Subject: AI : follow up to Issue 14
On the question of using P_SHA1 rather than the full PRF function defined in TLS:
The assumption of PRF is that either SHA1 or MD5 would provide sufficient security so PRF has two independent terms using each of these. History has shown that SHA1 is more secure than MD5, so if we believe that PRF is secure, then we correspondingly believe that SHA1 is secure. For simplification reasons, the derived key specification chose to simply use the P_SHA1 given that MD5 wouldn’t provide additional security. In terms of analysis, I believe the original TLS work provides sufficient material here since P_xxxx is defined as a general algorithm for any digest and the combination of SHA1 and MD5 was historical.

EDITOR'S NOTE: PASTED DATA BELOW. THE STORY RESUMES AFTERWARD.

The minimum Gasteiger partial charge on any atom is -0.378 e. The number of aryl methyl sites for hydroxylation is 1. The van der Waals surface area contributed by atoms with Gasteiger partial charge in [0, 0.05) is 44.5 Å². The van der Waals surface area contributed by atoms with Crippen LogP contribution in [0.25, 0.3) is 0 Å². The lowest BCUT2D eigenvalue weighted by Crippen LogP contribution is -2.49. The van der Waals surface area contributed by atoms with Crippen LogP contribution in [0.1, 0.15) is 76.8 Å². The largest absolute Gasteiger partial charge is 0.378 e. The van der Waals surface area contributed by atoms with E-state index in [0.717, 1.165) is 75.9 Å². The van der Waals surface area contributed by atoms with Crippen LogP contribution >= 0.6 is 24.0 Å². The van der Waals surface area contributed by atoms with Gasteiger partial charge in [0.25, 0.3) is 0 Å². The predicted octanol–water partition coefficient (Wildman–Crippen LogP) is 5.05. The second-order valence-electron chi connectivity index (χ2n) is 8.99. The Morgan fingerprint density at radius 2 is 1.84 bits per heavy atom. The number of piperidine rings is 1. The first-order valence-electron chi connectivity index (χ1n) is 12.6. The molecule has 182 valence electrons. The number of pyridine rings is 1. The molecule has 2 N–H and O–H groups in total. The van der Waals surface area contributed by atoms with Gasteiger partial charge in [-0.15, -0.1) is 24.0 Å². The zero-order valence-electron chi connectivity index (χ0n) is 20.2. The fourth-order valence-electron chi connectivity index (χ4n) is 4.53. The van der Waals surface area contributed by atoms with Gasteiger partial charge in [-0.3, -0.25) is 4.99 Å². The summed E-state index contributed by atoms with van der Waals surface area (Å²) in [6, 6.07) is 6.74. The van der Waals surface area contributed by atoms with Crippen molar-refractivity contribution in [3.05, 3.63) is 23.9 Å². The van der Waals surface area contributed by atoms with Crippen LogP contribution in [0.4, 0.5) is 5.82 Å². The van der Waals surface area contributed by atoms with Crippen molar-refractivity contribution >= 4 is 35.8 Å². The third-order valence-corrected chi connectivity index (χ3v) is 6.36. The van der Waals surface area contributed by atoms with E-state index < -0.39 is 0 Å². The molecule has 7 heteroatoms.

On the question of recent SHA1 attacks:
Many crypto folks still feel that P_SHA1 is a reasonable choice given how we are using it for derived keys. However, since TLS does define P_xxxx as general function for digest algorithms, we could define an alternate derivation key algorithm that uses P_SHA256 (either truncated or not). We could explore that as an option, but I don’t see any reason to drop P_SHA1 since many folks believe it still safe and many have this code implemented and interop tested already (e.g. as part of TLS stacks).